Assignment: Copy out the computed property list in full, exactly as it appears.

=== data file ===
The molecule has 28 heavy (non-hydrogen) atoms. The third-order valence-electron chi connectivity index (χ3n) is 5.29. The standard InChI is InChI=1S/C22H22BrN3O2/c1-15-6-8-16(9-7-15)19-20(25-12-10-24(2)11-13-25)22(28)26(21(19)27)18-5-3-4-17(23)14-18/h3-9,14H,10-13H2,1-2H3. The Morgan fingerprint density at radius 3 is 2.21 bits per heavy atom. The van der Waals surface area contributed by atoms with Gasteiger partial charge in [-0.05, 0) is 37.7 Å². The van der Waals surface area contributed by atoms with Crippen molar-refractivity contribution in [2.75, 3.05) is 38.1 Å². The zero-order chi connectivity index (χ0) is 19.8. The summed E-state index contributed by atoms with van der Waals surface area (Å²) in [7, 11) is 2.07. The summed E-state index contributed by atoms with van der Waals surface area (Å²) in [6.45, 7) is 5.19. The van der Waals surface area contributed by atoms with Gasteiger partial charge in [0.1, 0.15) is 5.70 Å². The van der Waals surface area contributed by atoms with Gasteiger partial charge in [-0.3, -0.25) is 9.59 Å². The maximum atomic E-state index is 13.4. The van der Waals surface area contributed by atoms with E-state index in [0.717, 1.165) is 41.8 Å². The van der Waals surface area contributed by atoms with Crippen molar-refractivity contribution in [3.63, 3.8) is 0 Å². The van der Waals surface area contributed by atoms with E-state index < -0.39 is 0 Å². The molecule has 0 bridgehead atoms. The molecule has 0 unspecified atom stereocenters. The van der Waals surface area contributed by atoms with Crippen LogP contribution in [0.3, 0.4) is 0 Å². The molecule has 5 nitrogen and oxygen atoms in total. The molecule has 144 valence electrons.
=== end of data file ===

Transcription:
The molecule has 28 heavy (non-hydrogen) atoms. The third-order valence-electron chi connectivity index (χ3n) is 5.29. The standard InChI is InChI=1S/C22H22BrN3O2/c1-15-6-8-16(9-7-15)19-20(25-12-10-24(2)11-13-25)22(28)26(21(19)27)18-5-3-4-17(23)14-18/h3-9,14H,10-13H2,1-2H3. The Morgan fingerprint density at radius 3 is 2.21 bits per heavy atom. The van der Waals surface area contributed by atoms with Gasteiger partial charge in [-0.05, 0) is 37.7 Å². The van der Waals surface area contributed by atoms with Crippen molar-refractivity contribution in [2.75, 3.05) is 38.1 Å². The zero-order chi connectivity index (χ0) is 19.8. The summed E-state index contributed by atoms with van der Waals surface area (Å²) in [7, 11) is 2.07. The summed E-state index contributed by atoms with van der Waals surface area (Å²) in [6.45, 7) is 5.19. The van der Waals surface area contributed by atoms with Gasteiger partial charge in [0.1, 0.15) is 5.70 Å². The van der Waals surface area contributed by atoms with Gasteiger partial charge in [-0.3, -0.25) is 9.59 Å². The maximum atomic E-state index is 13.4. The van der Waals surface area contributed by atoms with E-state index in [0.717, 1.165) is 41.8 Å². The van der Waals surface area contributed by atoms with Crippen molar-refractivity contribution in [3.63, 3.8) is 0 Å². The van der Waals surface area contributed by atoms with E-state index < -0.39 is 0 Å². The molecule has 0 bridgehead atoms. The molecule has 0 unspecified atom stereocenters. The van der Waals surface area contributed by atoms with Crippen LogP contribution in [0.3, 0.4) is 0 Å². The molecule has 5 nitrogen and oxygen atoms in total. The molecule has 144 valence electrons.